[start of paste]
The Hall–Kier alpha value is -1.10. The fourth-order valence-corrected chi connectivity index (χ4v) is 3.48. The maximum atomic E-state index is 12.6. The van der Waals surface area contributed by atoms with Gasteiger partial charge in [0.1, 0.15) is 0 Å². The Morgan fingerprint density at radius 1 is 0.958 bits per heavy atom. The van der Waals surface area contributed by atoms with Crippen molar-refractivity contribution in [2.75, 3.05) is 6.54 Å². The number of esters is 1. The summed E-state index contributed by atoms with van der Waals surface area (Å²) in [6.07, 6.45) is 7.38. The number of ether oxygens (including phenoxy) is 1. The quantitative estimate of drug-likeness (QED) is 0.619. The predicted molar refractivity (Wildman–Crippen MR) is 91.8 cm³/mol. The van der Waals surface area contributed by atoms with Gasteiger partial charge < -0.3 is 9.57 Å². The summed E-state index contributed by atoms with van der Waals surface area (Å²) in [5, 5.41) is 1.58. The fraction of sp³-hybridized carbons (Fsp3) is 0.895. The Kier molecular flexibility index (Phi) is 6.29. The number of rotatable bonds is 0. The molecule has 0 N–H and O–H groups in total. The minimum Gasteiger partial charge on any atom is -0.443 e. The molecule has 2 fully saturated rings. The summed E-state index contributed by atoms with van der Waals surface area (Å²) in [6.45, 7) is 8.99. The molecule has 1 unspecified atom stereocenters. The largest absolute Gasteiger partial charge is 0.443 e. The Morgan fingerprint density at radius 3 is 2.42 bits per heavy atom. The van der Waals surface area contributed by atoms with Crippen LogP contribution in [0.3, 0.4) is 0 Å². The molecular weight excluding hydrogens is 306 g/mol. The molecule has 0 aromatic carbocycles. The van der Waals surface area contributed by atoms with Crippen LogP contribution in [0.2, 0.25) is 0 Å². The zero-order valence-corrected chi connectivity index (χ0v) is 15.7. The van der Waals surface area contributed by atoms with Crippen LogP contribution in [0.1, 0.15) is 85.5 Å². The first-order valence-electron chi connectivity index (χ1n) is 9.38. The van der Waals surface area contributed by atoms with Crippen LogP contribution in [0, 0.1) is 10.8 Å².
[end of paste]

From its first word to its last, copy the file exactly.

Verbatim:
The Hall–Kier alpha value is -1.10. The fourth-order valence-corrected chi connectivity index (χ4v) is 3.48. The maximum atomic E-state index is 12.6. The van der Waals surface area contributed by atoms with Gasteiger partial charge in [0.1, 0.15) is 0 Å². The Morgan fingerprint density at radius 1 is 0.958 bits per heavy atom. The van der Waals surface area contributed by atoms with Crippen molar-refractivity contribution in [2.75, 3.05) is 6.54 Å². The number of esters is 1. The summed E-state index contributed by atoms with van der Waals surface area (Å²) in [6.07, 6.45) is 7.38. The number of ether oxygens (including phenoxy) is 1. The quantitative estimate of drug-likeness (QED) is 0.619. The predicted molar refractivity (Wildman–Crippen MR) is 91.8 cm³/mol. The van der Waals surface area contributed by atoms with Gasteiger partial charge < -0.3 is 9.57 Å². The summed E-state index contributed by atoms with van der Waals surface area (Å²) in [5, 5.41) is 1.58. The fraction of sp³-hybridized carbons (Fsp3) is 0.895. The Kier molecular flexibility index (Phi) is 6.29. The number of rotatable bonds is 0. The molecule has 0 N–H and O–H groups in total. The minimum Gasteiger partial charge on any atom is -0.443 e. The molecule has 2 fully saturated rings. The summed E-state index contributed by atoms with van der Waals surface area (Å²) in [6.45, 7) is 8.99. The molecule has 1 unspecified atom stereocenters. The largest absolute Gasteiger partial charge is 0.443 e. The Morgan fingerprint density at radius 3 is 2.42 bits per heavy atom. The van der Waals surface area contributed by atoms with Crippen LogP contribution in [0.3, 0.4) is 0 Å². The molecular weight excluding hydrogens is 306 g/mol. The molecule has 0 aromatic carbocycles. The van der Waals surface area contributed by atoms with Crippen LogP contribution in [0.2, 0.25) is 0 Å². The zero-order valence-corrected chi connectivity index (χ0v) is 15.7. The van der Waals surface area contributed by atoms with Crippen LogP contribution in [0.1, 0.15) is 85.5 Å². The first-order valence-electron chi connectivity index (χ1n) is 9.38. The van der Waals surface area contributed by atoms with Crippen LogP contribution in [0, 0.1) is 10.8 Å².